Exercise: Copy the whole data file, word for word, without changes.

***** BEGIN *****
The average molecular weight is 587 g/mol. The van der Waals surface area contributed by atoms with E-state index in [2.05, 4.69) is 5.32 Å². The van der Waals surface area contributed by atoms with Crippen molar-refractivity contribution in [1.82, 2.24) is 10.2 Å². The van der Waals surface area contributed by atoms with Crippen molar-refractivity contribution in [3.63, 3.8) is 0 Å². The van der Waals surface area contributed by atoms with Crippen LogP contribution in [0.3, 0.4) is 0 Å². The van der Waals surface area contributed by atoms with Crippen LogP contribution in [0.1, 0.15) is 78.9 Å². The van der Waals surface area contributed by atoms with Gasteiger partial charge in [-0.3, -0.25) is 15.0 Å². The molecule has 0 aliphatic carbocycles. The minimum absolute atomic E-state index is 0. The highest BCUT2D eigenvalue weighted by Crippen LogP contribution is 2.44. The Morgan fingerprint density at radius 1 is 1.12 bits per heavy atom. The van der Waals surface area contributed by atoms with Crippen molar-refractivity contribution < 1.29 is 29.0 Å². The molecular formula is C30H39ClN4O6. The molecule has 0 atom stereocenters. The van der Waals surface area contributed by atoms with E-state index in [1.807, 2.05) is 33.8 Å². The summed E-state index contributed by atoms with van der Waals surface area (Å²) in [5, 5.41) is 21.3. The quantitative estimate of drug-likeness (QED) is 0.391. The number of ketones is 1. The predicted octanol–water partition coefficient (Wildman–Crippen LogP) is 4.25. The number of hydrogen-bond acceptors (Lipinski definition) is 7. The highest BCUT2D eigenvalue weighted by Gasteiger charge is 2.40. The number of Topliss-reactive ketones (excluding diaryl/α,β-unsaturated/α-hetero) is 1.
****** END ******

The average molecular weight is 587 g/mol. The van der Waals surface area contributed by atoms with E-state index in [2.05, 4.69) is 5.32 Å². The van der Waals surface area contributed by atoms with Crippen molar-refractivity contribution in [1.82, 2.24) is 10.2 Å². The van der Waals surface area contributed by atoms with Crippen molar-refractivity contribution in [3.63, 3.8) is 0 Å². The van der Waals surface area contributed by atoms with Crippen LogP contribution in [0.3, 0.4) is 0 Å². The van der Waals surface area contributed by atoms with Crippen LogP contribution in [0.1, 0.15) is 78.9 Å². The van der Waals surface area contributed by atoms with Gasteiger partial charge in [-0.3, -0.25) is 15.0 Å². The molecule has 0 aliphatic carbocycles. The minimum absolute atomic E-state index is 0. The highest BCUT2D eigenvalue weighted by Crippen LogP contribution is 2.44. The Morgan fingerprint density at radius 1 is 1.12 bits per heavy atom. The van der Waals surface area contributed by atoms with Crippen molar-refractivity contribution < 1.29 is 29.0 Å². The molecular formula is C30H39ClN4O6. The molecule has 0 atom stereocenters. The van der Waals surface area contributed by atoms with E-state index in [1.807, 2.05) is 33.8 Å². The summed E-state index contributed by atoms with van der Waals surface area (Å²) in [5, 5.41) is 21.3. The quantitative estimate of drug-likeness (QED) is 0.391. The number of ketones is 1. The predicted octanol–water partition coefficient (Wildman–Crippen LogP) is 4.25. The number of hydrogen-bond acceptors (Lipinski definition) is 7. The highest BCUT2D eigenvalue weighted by Gasteiger charge is 2.40. The number of Topliss-reactive ketones (excluding diaryl/α,β-unsaturated/α-hetero) is 1.